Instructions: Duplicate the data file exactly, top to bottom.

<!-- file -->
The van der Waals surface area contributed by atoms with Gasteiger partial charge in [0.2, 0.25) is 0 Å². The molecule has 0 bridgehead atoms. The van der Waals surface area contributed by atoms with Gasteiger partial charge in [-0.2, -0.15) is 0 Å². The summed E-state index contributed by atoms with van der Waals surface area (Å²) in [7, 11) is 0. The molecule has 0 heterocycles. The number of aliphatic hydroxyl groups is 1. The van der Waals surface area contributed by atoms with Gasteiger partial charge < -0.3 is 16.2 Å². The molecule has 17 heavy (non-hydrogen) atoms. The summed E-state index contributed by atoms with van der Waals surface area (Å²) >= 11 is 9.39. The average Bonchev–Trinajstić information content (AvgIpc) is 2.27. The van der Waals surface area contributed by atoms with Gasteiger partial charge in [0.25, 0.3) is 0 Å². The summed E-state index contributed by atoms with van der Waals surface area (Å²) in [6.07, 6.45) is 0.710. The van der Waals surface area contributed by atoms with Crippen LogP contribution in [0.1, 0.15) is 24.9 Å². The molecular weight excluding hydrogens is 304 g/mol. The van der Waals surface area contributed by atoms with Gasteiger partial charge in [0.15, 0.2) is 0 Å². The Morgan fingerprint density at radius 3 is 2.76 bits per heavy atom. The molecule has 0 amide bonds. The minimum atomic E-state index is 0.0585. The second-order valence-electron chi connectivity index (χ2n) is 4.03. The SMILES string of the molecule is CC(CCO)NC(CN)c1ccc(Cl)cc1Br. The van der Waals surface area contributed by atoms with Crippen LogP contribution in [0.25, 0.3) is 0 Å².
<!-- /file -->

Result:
The van der Waals surface area contributed by atoms with Gasteiger partial charge in [0.2, 0.25) is 0 Å². The molecule has 0 bridgehead atoms. The van der Waals surface area contributed by atoms with Gasteiger partial charge in [-0.2, -0.15) is 0 Å². The summed E-state index contributed by atoms with van der Waals surface area (Å²) in [7, 11) is 0. The molecule has 0 heterocycles. The number of aliphatic hydroxyl groups is 1. The van der Waals surface area contributed by atoms with Gasteiger partial charge < -0.3 is 16.2 Å². The molecule has 17 heavy (non-hydrogen) atoms. The summed E-state index contributed by atoms with van der Waals surface area (Å²) >= 11 is 9.39. The average Bonchev–Trinajstić information content (AvgIpc) is 2.27. The van der Waals surface area contributed by atoms with Gasteiger partial charge in [0.25, 0.3) is 0 Å². The summed E-state index contributed by atoms with van der Waals surface area (Å²) in [6.07, 6.45) is 0.710. The van der Waals surface area contributed by atoms with Crippen LogP contribution in [0.1, 0.15) is 24.9 Å². The molecular weight excluding hydrogens is 304 g/mol. The van der Waals surface area contributed by atoms with Gasteiger partial charge in [0.15, 0.2) is 0 Å². The Morgan fingerprint density at radius 3 is 2.76 bits per heavy atom. The molecule has 0 amide bonds. The minimum atomic E-state index is 0.0585. The second-order valence-electron chi connectivity index (χ2n) is 4.03. The SMILES string of the molecule is CC(CCO)NC(CN)c1ccc(Cl)cc1Br. The van der Waals surface area contributed by atoms with Crippen LogP contribution in [0.25, 0.3) is 0 Å².